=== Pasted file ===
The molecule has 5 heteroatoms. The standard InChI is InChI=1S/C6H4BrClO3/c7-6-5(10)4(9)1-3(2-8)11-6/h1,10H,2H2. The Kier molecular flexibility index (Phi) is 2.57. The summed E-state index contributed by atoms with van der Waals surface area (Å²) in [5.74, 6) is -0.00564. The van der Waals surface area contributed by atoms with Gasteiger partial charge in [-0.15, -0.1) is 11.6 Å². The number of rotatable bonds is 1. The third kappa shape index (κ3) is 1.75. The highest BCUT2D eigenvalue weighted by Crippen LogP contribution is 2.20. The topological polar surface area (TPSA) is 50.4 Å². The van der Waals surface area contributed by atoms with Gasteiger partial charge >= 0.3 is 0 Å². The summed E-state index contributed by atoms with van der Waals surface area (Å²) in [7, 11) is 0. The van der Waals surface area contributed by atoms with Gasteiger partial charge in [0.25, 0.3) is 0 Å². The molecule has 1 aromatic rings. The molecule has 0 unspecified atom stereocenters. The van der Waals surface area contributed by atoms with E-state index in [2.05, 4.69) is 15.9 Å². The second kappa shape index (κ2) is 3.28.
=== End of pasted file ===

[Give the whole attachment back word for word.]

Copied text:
The molecule has 5 heteroatoms. The standard InChI is InChI=1S/C6H4BrClO3/c7-6-5(10)4(9)1-3(2-8)11-6/h1,10H,2H2. The Kier molecular flexibility index (Phi) is 2.57. The summed E-state index contributed by atoms with van der Waals surface area (Å²) in [5.74, 6) is -0.00564. The van der Waals surface area contributed by atoms with Gasteiger partial charge in [-0.15, -0.1) is 11.6 Å². The number of rotatable bonds is 1. The third kappa shape index (κ3) is 1.75. The highest BCUT2D eigenvalue weighted by Crippen LogP contribution is 2.20. The topological polar surface area (TPSA) is 50.4 Å². The van der Waals surface area contributed by atoms with Gasteiger partial charge >= 0.3 is 0 Å². The summed E-state index contributed by atoms with van der Waals surface area (Å²) in [7, 11) is 0. The van der Waals surface area contributed by atoms with Gasteiger partial charge in [0.25, 0.3) is 0 Å². The molecule has 1 aromatic rings. The molecule has 0 unspecified atom stereocenters. The van der Waals surface area contributed by atoms with E-state index in [2.05, 4.69) is 15.9 Å². The second kappa shape index (κ2) is 3.28.